I didn't really do the Brayford Waterfront area justice yesterday, so decided to head down there again this evening. My progress began with what was to become known as The Pottergate Incident. Admiring this archway I decided to cross over to admire/shelter under it, but one paving stone nearby was so slippery I just had to slip over on it and wrench a knee muscle. This choice I regretted as my knee became exquisitely painful the day after I came home, but then got miraculously much better the next day! Not so much pain immediately, even if the rain was a bit off-putting, but I persevered, taking a looping route around to the Eastern end of the river walk and heading steadily west, maybe a bit too far to preserve interest, and then backtracking through the University. It was raining a bit too much early on, but when I realised that if I'd been with any sensible person she would have insisted on curtailing I just had to persevere. I returned to the Handmade Burger Co. restaurant I'd passed, opposite the marina, as they had a choice of five different veggie burgers. I went for the Classic Cajun Beanburger with chips (which were actually called chips) and a vanilla milkshake.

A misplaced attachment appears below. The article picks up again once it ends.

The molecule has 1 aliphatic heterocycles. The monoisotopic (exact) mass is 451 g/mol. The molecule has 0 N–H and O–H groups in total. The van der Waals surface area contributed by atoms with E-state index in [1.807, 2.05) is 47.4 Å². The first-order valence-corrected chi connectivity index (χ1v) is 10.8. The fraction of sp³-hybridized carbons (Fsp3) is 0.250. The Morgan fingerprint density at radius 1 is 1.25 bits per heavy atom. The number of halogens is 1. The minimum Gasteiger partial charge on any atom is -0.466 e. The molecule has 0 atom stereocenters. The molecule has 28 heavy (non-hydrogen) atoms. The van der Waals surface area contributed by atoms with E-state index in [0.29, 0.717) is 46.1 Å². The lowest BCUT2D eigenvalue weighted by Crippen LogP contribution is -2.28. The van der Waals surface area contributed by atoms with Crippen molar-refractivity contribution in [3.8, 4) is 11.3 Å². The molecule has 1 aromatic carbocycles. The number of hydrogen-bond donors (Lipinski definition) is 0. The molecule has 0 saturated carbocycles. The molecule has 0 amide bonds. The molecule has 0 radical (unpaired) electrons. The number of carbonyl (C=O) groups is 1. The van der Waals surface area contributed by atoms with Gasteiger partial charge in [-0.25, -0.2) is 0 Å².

Wednesday 14th
The main building of the Old Palace, where the hotel reception is, now houses the offices of the local diocese, and I had been warned that I might bump into a bishop. On my way to breakfast today I was wished a good morning by a priest, which was something.

With a bit of time before I needed to catch my train I decided on a last visit to the Cathedral with my two-visit ticket. The front entrance was closed due to the aforementioned scaffolding going up. Signs led to the entrance to the south transept through the Galilee Porch and the woman on the desk there confirmed that the work was to be on the Romanesque friezes and would take three years. The number of visitors this morning barely reached double figures, which was good for me. A sweet shop on the way down Steep Hill I'd been meaning to investigate provided some last-minute marzipan fruits and cinnamon truffles and the train journey went fine, except I got on what I thought was my train arriving early, but which turned out to be an earlier train from Newcastle much delayed, which got me home fifteen minutes early.